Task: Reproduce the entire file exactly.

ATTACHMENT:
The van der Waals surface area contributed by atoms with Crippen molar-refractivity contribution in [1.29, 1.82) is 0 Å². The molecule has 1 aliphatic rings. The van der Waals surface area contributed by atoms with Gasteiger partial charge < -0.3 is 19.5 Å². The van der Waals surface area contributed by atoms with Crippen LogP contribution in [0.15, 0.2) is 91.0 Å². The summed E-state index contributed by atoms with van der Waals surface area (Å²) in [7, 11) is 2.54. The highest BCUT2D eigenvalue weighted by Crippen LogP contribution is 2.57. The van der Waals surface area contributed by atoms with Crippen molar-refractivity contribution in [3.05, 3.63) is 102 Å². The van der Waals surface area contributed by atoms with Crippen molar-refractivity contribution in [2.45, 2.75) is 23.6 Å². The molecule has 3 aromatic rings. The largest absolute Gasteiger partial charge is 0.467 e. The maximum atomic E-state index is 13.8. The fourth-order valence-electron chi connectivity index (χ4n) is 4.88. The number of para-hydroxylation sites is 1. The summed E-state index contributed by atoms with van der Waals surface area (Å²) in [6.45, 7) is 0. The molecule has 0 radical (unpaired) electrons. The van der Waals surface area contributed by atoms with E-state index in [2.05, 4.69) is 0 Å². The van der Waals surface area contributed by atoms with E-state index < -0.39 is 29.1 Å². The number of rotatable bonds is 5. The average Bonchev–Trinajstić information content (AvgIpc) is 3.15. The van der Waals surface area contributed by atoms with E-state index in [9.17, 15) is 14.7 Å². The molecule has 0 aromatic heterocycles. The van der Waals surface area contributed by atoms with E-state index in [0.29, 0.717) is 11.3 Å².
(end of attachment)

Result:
The van der Waals surface area contributed by atoms with Crippen molar-refractivity contribution in [1.29, 1.82) is 0 Å². The molecule has 1 aliphatic rings. The van der Waals surface area contributed by atoms with Gasteiger partial charge < -0.3 is 19.5 Å². The van der Waals surface area contributed by atoms with Crippen LogP contribution in [0.15, 0.2) is 91.0 Å². The summed E-state index contributed by atoms with van der Waals surface area (Å²) in [7, 11) is 2.54. The highest BCUT2D eigenvalue weighted by Crippen LogP contribution is 2.57. The van der Waals surface area contributed by atoms with Crippen molar-refractivity contribution in [3.05, 3.63) is 102 Å². The van der Waals surface area contributed by atoms with Crippen molar-refractivity contribution in [2.45, 2.75) is 23.6 Å². The molecule has 3 aromatic rings. The largest absolute Gasteiger partial charge is 0.467 e. The maximum atomic E-state index is 13.8. The fourth-order valence-electron chi connectivity index (χ4n) is 4.88. The number of para-hydroxylation sites is 1. The summed E-state index contributed by atoms with van der Waals surface area (Å²) in [6.45, 7) is 0. The molecule has 0 radical (unpaired) electrons. The van der Waals surface area contributed by atoms with E-state index in [2.05, 4.69) is 0 Å². The van der Waals surface area contributed by atoms with E-state index < -0.39 is 29.1 Å². The number of rotatable bonds is 5. The average Bonchev–Trinajstić information content (AvgIpc) is 3.15. The van der Waals surface area contributed by atoms with E-state index in [9.17, 15) is 14.7 Å². The molecule has 0 aromatic heterocycles. The van der Waals surface area contributed by atoms with E-state index in [0.29, 0.717) is 11.3 Å².